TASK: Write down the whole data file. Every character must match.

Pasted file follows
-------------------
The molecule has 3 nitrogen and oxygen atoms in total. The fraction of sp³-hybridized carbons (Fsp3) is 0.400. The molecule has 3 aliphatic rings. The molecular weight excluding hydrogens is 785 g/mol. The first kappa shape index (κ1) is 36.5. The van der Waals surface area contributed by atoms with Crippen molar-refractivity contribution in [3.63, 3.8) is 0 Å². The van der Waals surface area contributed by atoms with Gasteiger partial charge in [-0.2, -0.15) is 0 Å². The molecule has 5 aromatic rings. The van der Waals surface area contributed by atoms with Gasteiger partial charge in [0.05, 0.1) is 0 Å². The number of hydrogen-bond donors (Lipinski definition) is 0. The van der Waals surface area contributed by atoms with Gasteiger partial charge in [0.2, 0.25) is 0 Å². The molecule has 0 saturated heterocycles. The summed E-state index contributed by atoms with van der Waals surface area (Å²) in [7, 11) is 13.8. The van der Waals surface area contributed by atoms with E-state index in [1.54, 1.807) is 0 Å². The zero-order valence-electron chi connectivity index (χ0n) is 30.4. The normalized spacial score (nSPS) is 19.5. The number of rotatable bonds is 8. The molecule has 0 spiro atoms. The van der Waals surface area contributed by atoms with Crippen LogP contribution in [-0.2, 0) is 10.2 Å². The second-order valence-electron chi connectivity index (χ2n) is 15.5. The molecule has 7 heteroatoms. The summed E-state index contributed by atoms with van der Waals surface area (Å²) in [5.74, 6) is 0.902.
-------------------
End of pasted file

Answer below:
The molecule has 3 nitrogen and oxygen atoms in total. The fraction of sp³-hybridized carbons (Fsp3) is 0.400. The molecule has 3 aliphatic rings. The molecular weight excluding hydrogens is 785 g/mol. The first kappa shape index (κ1) is 36.5. The van der Waals surface area contributed by atoms with Crippen molar-refractivity contribution in [3.63, 3.8) is 0 Å². The van der Waals surface area contributed by atoms with Gasteiger partial charge in [-0.2, -0.15) is 0 Å². The molecule has 5 aromatic rings. The van der Waals surface area contributed by atoms with Gasteiger partial charge in [0.05, 0.1) is 0 Å². The number of hydrogen-bond donors (Lipinski definition) is 0. The van der Waals surface area contributed by atoms with Gasteiger partial charge in [0.2, 0.25) is 0 Å². The molecule has 0 saturated heterocycles. The summed E-state index contributed by atoms with van der Waals surface area (Å²) in [7, 11) is 13.8. The van der Waals surface area contributed by atoms with E-state index in [1.54, 1.807) is 0 Å². The zero-order valence-electron chi connectivity index (χ0n) is 30.4. The normalized spacial score (nSPS) is 19.5. The number of rotatable bonds is 8. The molecule has 0 spiro atoms. The van der Waals surface area contributed by atoms with Crippen LogP contribution in [-0.2, 0) is 10.2 Å². The second-order valence-electron chi connectivity index (χ2n) is 15.5. The molecule has 7 heteroatoms. The summed E-state index contributed by atoms with van der Waals surface area (Å²) in [5.74, 6) is 0.902.